Chester, Rys, and Knoz (2002) studied constrained sitting and standing. The largest increase in leg volume was found using sit/stand chairs and the least with sitting. Standing fell in between.
Standing work is associated with subsequent hospitalization due to varicose veins (Tuchsen, Krause, Hannerz, Burr, & Kristensen, 2000). Also found is a relationship between standing at work and carotid atherosclerosis, particularly for men with carotid stenosis or ischemic heart disease (Krause, Lynch, Kaplan, Cohen, Salonen & Salonen, 2000). In other words, a consideration is the negative impact of standing on employees with pre-existing medical conditions.
Many studies gather discomfort data for sitting or standing when performing work tasks. In one study (Chester, Rys & Konz, 2002), constrained (i.e., no movement) standing had the poorest discomfort ratings for the upper legs, knees, lower leg, ankles, and feet compared to sitting and sit/stand. A sit/stand condition caused the most discomfort in the hips.
Spinal shrinkage, using a simulated nursing task, was found to be significantly less when sitting than when standing (Beynon & Reilly, 2001). There was less shrinkage over a four-hour test session when the subjects sat during their 20-minute mid-session break, as opposed to standing during their break. During their break, heart rates were higher for the standing individuals compared to the sitting individuals.
Maximum Strength When Standing
Standing postures can be rated according to how long a person can hold an object in a specified position (Miedema, M.C., Douwes, M., & Dul, J., 1997). The posture that represents 75 percent of the person's standing height and 50 percent of his arm length has the highest holding time when standing. The worst holding times are when the task is performed at 25 percent of standing height (near the floor).
Member of the safety and ergonomics community agree on the importance of breaks to reduce the occurrence of musculoskeletal disorders. Breaks, appropriately structured, can allow an employee to recover from job stressors. Recovery time can be calculated as a ratio of recovery time to exposure time. If a person stands a total of five hours in an eight-hour day, the employee has three hours of recovery time with five hours of exposure time.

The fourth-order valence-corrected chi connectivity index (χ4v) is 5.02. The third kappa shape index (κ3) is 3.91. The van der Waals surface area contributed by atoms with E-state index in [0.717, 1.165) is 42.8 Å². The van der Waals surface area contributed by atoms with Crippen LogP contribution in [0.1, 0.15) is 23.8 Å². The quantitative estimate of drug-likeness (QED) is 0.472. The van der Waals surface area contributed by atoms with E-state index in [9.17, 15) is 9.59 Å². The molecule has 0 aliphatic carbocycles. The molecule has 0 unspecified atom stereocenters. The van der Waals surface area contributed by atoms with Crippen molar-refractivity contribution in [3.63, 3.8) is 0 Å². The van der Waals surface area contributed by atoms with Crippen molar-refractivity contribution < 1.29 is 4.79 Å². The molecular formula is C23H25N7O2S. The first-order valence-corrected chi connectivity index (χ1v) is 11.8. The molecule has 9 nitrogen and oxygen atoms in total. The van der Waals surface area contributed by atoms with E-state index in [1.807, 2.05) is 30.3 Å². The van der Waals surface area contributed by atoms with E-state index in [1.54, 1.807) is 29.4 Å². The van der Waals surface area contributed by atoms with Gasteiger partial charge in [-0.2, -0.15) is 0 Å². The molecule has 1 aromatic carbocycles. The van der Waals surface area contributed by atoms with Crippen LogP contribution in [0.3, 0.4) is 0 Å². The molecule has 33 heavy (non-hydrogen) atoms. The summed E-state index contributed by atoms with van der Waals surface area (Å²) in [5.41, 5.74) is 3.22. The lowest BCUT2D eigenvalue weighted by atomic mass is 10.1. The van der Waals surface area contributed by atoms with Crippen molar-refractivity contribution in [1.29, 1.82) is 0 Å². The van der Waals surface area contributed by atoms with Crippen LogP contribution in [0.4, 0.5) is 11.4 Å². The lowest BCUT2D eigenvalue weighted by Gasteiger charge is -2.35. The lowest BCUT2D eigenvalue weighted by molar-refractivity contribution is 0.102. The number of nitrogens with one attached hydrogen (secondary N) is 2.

However, the above approach to quantifying recovery time assumes the rate of recovery is constant over time. This is not the case with some of the risk exposures when standing. The rate of recovery from fatigue is exponential (Konz & Johnson, 2000). Recovery is much quicker during the first few minutes of a break but as recovery time increases, the rate of recovery decreases. If recovery is complete in 60 minutes it would take only four minutes to drop from 100 percent fatigue to 75 percent fatigue; but it would take 42 minutes to drop from 25 percent fatigue to no fatigue (Konz & Johnson, 2000). In other words, for fatigue recovery, a number of short (five-minute) breaks are more beneficial than one 15-minute break. Using the short-break approach, more recovery is accomplished over three breaks and less fatigue is created during the shorter work periods (Konz & Johnson, 2000).
Three recommendations for reducing the risk of musculoskeletal disorders are to reduce the cumulative load, provide more variation, and provide recovery. Van Dieen and Vrielink (1998), addressing these three recommendations, investigated work-rest schedules for standing workers. Studying poultry conveyor line inspectors, they used four different work-rest schedules: 60 minutes work with 15-minute break (i.e., 60-15), 45-15, 30-15, and 30-30. They concluded that the 60-15 should be avoided. This schedule resulted in the highest back discomfort ratings. The optimal schedule depends upon whether you want to recover from time-dependent back discomfort or leg swelling.
Dieen and Vrielink (1998) write that recovery from back shrinkage is fairly quick, making it desirable to have frequent short breaks (less than 10 minutes of recovery time). Recovery from leg swelling is a slower process, so a longer recovery time is recommended. Increasing the recovery time to 15 minutes could minimize swelling. Increasing the shift time beyond 30 minutes could increase swelling. The use of a sit/stand chair was not recommended to help increase the task time to reduce leg swelling because sit/stand chairs are associated with increased leg swelling (Chester, Rys & Konz, 2002).